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Hesburgh Libraries employees and guests collaborate in playing the Diffusion Simulation Game

 

Every spring since 2005, Hesburgh Libraries conducts its May Institute, an “… intensive opportunity for all library employees to meet and work together in collaborative and enjoyable ways, across the traditional boundaries and hierarchies.”  Hesburgh Libraries is currently undergoing radical reorganization so this year’s theme was focused on the guiding precept of “Excellence in Service” and on issues related to managing change.

The term “change agent” is used frequently in reorganization parlance but its characteristics are rarely defined.  In order to demonstrate the relationship between directed, intentional communication and effective change management, a colleague and I led a workshop that incorporated Indiana University’s Diffusion Simulation Game.  The game is based on principles from Diffusion of Innovations (Rogers, 1995) and a guest version is open to all.  We had limited time and we knew that it would be impossible to complete the game within the allotted hour.  Nevertheless, we set up 4 teams, each with a laptop, and said we would determine a winner by the greatest number of adopters at the end of the session.  Team members had to collaborate to choose the best course of action for advancing an innovation.  The teams were diverse groups of librarians, staff, and a few visitors.  We had a brief introduction and a handout but it was clear from the start that everybody wanted to begin playing the game as quickly as possible.  All of the groups were very engaged with the objectives of the game and with their teammates.  It was gratifying to see the intense discussions that led to decisions as well as healthy combinations of competition, teamwork, deference, and leadership.  One group’s laptop did not work so we sent them to the classroom workstation.  My colleague and I just wandered around, making a few suggestions, answering questions, and encouraging risk-taking.  Most seemed disappointed when our time was up.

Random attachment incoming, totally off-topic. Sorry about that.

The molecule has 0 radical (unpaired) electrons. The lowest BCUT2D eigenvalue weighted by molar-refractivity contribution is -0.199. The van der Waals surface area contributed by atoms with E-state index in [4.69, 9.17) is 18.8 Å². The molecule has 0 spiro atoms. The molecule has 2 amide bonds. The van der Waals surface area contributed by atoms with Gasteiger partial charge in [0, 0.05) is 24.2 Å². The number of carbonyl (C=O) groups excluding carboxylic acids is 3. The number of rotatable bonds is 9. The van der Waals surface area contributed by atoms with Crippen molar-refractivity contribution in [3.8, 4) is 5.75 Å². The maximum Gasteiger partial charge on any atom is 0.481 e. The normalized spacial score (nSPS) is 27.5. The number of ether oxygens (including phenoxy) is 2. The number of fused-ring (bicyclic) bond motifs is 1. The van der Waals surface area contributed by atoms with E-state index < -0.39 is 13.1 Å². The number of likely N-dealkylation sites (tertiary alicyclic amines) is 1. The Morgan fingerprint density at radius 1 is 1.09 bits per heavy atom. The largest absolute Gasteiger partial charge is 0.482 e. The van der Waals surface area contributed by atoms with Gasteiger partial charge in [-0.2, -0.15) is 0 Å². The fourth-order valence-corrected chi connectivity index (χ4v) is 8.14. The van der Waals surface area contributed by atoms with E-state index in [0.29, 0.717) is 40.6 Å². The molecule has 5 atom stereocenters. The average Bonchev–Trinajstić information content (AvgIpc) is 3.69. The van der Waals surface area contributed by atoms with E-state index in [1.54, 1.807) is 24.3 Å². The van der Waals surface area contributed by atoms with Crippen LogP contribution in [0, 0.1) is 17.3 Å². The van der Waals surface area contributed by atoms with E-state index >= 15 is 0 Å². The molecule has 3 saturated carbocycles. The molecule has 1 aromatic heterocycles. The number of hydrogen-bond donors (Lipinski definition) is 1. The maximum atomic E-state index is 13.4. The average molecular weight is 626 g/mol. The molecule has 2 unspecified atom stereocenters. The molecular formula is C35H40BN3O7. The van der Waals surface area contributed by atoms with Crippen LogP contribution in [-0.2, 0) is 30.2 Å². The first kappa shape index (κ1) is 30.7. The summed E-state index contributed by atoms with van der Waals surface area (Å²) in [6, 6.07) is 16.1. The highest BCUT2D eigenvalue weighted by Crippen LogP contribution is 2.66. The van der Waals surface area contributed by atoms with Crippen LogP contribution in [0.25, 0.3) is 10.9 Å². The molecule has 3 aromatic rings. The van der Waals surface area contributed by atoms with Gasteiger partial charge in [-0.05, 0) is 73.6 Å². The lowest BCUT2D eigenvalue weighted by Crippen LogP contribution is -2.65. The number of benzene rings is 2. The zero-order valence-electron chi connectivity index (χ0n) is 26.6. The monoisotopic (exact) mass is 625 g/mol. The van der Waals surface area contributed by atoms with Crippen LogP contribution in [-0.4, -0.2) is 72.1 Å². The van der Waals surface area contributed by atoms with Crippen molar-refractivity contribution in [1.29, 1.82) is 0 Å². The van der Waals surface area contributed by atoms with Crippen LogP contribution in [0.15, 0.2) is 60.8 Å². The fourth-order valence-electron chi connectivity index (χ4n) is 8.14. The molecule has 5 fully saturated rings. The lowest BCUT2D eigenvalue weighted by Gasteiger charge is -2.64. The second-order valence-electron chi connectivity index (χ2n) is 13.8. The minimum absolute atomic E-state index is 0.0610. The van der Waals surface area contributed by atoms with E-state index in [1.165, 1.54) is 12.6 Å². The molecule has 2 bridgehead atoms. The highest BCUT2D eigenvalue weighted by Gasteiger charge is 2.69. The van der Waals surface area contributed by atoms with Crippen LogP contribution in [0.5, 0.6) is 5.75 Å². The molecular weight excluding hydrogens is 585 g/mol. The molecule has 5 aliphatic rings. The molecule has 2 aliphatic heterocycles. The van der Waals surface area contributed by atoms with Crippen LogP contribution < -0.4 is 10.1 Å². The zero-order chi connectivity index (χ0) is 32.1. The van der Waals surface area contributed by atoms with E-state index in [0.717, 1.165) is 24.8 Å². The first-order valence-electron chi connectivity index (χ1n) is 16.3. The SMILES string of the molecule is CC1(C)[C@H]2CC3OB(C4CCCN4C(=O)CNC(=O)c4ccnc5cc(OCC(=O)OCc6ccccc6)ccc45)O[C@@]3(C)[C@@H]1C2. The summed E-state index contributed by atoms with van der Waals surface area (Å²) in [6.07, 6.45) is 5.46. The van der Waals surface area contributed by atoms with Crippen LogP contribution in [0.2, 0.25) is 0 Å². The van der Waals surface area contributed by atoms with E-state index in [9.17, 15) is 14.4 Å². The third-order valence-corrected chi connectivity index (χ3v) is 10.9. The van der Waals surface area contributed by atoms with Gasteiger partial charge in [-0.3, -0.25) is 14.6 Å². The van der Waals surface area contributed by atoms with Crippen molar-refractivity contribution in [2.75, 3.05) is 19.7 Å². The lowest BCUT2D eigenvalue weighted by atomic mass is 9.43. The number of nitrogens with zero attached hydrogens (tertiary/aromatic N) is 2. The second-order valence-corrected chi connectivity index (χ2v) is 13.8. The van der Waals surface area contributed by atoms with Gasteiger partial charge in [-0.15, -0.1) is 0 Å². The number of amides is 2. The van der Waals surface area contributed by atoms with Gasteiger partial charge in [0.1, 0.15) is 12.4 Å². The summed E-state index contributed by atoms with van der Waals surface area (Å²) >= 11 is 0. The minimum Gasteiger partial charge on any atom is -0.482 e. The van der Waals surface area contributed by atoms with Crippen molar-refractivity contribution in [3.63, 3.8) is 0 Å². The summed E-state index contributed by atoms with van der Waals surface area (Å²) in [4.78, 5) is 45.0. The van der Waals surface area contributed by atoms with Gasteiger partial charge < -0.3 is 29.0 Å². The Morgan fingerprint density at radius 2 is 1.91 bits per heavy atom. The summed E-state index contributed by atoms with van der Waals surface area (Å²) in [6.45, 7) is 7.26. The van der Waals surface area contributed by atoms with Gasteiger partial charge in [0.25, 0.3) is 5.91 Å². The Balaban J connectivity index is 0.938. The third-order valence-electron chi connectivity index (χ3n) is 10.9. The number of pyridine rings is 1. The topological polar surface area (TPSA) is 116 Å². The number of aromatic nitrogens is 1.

We had positive feedback from several participants stating that they learned a lot about being a change agent and they also had a lot of fun with their new teammates.  We followed up by email after the class with the url of the game and we also set up a Titanpad site for additional discussion of strategy, comments, etc.  Some participants had already played the game several more times within the course of the day and posted notes and questions.  Ultimately, it provided a great picture of what empowered, self-directed, collaborative learning looks like.

Rogers, E. M. (1995). Diffusion of innovations. New York: Free Press.

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